It brought me back to this time last year for me, when I was slaving over my college applications and too scared to talk to my parents, lest I see the disappointment in their eyes. I had gotten rejected from Yale University -- yes, I am not afraid to admit that. I spent the rest of winter break thinking that I could never, ever, get into college. I didn't even know where I wanted to go anymore. When I got into Columbia, I still didn't even know if it was the right choice for me.

Look, my darling 2014ers, I could tell you that Columbia University is the best school in the world and that you'd be a fool to go anywhere else, but anyone can say the same thing about Harvard, Princeton, Yale, Stanford, Duke, or any of the other "elite" schools.

But, I'll tell you this: Columbia University is the best school for me because I made the conscious decision to come here -- and make the best of it. You can make the best of any school, trust me.

I'm here now, and I'm taking six classes next semester in pursuit of majoring in Art History and a double concentration (our version of a double minor) in Anthropology and Economics -- in addition to pursuing a part-time internship with Town & Country magazine. I have had to make sacrifices here, such as consistent late nights in the library, in order to do the things that I want to do -- and have fun like a normal college student should.

I was scared to come here. Scared because I knew I was going to be pushed. Scared because I knew I was going to push myself. Scared because everyone here has such a spark for learning that I am still trying attain. For example, my co-editor in chief of Hoot, the campus fashion magazine we're founding, is a pre-med Biochemistry major with hopes of becoming a dermatologist.

So, even though I got extraordinarily excited when the fantastic Arabelle of Fashion Pirates asked me for advice before her Columbia interview, I try not to convince people to come to my school. I know these brilliant 2014ers can do well anywhere.

In any case, I hope my fellow 2013ers reading this can look back and smirk a little at how we've changed -- or just became more of ourselves.

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Miss Couturable

Tuesday, December 8, 2009

Efficient for all the wrong reasons

This is how great I am at time management (not really): As soon as my writing class finished at 3:55pm, I looked up a list of BCBG Max Azria stores in New York City. I called each one up, asking for a pair of the widely coveted and blogged about Mendel Wedge Booties in size 6.5. I wanted a pair so terribly that I was even willing to go for a pair of size 7's.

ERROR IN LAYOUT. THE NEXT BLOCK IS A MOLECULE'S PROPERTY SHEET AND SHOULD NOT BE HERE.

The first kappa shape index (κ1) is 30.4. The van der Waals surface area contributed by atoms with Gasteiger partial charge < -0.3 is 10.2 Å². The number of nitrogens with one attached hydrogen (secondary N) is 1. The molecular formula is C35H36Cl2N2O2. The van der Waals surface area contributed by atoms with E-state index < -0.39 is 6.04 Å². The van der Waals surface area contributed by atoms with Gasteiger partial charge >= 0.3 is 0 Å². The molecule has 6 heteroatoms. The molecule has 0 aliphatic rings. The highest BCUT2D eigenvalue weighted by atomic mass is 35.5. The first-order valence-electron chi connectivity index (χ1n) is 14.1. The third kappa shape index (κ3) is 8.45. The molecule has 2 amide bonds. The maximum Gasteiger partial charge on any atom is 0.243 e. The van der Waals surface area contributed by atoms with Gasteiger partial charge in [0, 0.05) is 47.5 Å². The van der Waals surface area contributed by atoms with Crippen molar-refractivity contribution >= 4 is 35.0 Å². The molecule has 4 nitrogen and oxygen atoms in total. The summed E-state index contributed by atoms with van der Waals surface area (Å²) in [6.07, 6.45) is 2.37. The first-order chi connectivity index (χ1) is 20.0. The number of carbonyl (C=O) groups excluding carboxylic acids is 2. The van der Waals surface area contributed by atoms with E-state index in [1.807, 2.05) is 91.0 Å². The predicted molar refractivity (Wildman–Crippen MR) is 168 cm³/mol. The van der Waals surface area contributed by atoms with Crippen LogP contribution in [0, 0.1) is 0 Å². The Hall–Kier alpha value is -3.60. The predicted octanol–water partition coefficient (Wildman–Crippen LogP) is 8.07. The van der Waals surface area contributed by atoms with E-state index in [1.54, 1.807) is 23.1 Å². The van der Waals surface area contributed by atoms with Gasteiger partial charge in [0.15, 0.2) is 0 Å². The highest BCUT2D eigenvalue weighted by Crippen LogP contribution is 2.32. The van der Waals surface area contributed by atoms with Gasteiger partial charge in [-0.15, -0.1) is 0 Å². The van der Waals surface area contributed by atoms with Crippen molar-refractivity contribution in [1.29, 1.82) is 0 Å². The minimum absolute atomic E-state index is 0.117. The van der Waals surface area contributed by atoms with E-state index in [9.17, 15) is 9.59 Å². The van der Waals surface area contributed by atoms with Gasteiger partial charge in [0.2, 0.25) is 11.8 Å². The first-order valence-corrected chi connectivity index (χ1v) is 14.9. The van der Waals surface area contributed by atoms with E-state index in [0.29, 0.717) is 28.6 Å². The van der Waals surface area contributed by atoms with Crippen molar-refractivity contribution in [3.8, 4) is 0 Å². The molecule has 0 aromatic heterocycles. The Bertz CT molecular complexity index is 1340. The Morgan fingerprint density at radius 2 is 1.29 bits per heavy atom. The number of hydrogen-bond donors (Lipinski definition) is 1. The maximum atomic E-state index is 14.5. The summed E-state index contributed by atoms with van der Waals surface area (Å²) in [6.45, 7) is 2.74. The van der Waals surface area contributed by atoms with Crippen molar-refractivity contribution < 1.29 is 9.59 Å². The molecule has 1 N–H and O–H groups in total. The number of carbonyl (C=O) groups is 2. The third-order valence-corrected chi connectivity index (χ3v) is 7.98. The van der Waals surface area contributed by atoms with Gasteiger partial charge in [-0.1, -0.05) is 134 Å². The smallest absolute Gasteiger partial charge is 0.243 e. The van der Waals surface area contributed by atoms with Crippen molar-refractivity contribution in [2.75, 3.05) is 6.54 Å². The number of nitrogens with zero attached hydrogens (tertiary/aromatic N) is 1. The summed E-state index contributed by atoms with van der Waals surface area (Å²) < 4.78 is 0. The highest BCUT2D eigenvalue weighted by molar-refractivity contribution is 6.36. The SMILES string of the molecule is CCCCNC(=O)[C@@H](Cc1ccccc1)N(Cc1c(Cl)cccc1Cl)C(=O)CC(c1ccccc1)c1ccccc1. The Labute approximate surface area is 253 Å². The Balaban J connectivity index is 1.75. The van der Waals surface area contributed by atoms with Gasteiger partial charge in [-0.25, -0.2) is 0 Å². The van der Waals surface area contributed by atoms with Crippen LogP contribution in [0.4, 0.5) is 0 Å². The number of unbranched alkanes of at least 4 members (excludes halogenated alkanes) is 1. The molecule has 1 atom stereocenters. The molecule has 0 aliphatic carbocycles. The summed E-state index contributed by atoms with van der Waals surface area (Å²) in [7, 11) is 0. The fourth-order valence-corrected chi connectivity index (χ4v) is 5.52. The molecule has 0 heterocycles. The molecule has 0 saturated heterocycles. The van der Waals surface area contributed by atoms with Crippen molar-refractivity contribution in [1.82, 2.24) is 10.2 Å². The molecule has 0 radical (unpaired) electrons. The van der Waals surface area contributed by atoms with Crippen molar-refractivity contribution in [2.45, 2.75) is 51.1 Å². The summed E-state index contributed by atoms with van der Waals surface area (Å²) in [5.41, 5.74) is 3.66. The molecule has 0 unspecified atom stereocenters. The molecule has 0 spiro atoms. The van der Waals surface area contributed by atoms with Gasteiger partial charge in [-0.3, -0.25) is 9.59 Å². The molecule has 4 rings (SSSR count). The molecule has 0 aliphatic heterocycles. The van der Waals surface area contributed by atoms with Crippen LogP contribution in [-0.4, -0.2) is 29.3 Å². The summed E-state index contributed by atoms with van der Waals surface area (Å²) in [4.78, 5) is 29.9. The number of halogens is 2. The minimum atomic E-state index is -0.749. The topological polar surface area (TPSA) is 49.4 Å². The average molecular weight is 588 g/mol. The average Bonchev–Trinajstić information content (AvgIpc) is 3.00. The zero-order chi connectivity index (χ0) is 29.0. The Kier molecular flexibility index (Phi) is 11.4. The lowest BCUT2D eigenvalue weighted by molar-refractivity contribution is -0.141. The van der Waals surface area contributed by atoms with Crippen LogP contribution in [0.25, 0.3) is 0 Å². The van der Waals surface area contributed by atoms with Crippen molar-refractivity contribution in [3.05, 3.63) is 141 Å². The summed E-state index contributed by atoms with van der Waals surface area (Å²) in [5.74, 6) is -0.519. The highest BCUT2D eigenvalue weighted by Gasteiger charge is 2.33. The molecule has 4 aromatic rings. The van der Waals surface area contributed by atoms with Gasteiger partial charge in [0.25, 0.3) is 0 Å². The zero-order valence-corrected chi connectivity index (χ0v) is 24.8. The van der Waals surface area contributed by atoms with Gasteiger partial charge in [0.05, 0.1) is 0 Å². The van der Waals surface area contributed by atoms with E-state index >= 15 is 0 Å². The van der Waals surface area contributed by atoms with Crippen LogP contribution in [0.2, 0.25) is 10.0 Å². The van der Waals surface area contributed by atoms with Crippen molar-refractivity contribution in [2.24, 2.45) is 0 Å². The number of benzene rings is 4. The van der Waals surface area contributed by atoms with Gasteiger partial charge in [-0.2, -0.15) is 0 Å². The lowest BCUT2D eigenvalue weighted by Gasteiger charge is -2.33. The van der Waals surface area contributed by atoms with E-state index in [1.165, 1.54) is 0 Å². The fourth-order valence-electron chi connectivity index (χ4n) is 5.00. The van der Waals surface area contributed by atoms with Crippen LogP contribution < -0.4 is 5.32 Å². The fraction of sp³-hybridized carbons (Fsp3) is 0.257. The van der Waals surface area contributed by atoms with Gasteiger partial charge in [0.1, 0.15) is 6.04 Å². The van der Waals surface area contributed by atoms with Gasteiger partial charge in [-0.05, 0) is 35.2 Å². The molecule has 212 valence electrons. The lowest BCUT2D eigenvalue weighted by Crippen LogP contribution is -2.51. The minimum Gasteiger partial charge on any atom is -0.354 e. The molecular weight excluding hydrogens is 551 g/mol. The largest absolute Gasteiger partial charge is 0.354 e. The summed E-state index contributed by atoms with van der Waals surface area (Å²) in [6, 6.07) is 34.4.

You see, it's not often that a pair of shoes transforms you, but these shoes did it for me. They add six inches to my height, which means I can say I'm 5'7" when wearing them. They're extraordinary comfortable for six inches because they're wedges, and they coordinate with almost anything at any time of the year. When I wore these to the dining hall, my friend said, "I think three guys just eye-raped you," which I suppose is both creepy and flattering at the same time.

In what must have been a stroke of fate, the third store I called -- the BCBG Max Azria at Fifth and Fortieth, had the shoes in size 6.5.

"Can you please hold them for an hour for me?" I begged the sales associate on the phone. We finally reached an agreement; they would put the shoes on hold for me, but they'd call me if a customer wanted to buy them before I arrived at the store.

I was already walking to my local subway station by then. By 5:25pm, I had already tried on the shoes, fallen in love thrice over, and was headed back to campus.

I then proceeded to eat dinner with my Hoot co-editor in chief at 6:30pm, lead a Hoot meeting at 7:30pm, and immediately headed to the library afterward to write a research paper, where I am sitting right now, equipped with two sugar-free Redbull drinks.

If only I could write research papers as fast as I shop.

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Miss Couturable

Lazy and loving leggings

It's fairly embarrassing. Maybe I'm just hiding the effects of the freshman fifteen. Maybe I just keep forgetting to do my laundry. Maybe I'm just lazy in the mornings, now that I think my 9am French class is too early (how did I do it in high school?).

In any case, Blair Waldorf of Gossip Girl wouldn't approve. "Leggings are not pants!" she exclaimed.

That's okay, Blair. We may share a love of Wolford stockings and we may both be perfectionists, much to the chagrin of our friends, but the similarities end there.

I wear leggings on a frequent basis nowadays. J'aime my Madewell stirrup leggings. J'adore my Wolford sheer leggings. Je chéris my Uniqlo satin leggings. Oui oui, Mademoiselle Waldorf -- I do wear them as pants!

I'm not the only freshman who has resorted to leggings as an outfit staple; I just had a conversation about this with a few of my friends at Columbia. Leggings are sleeker and much more polished looking than sweatpants -- and just as comfortable. I have no problems with slipping on a pair of black stirrup leggings, a cropped jacket, a cashmere sweater, and a pair of black heels -- and going to class or work.

So, answer me: can you wear leggings as pants?

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Miss Couturable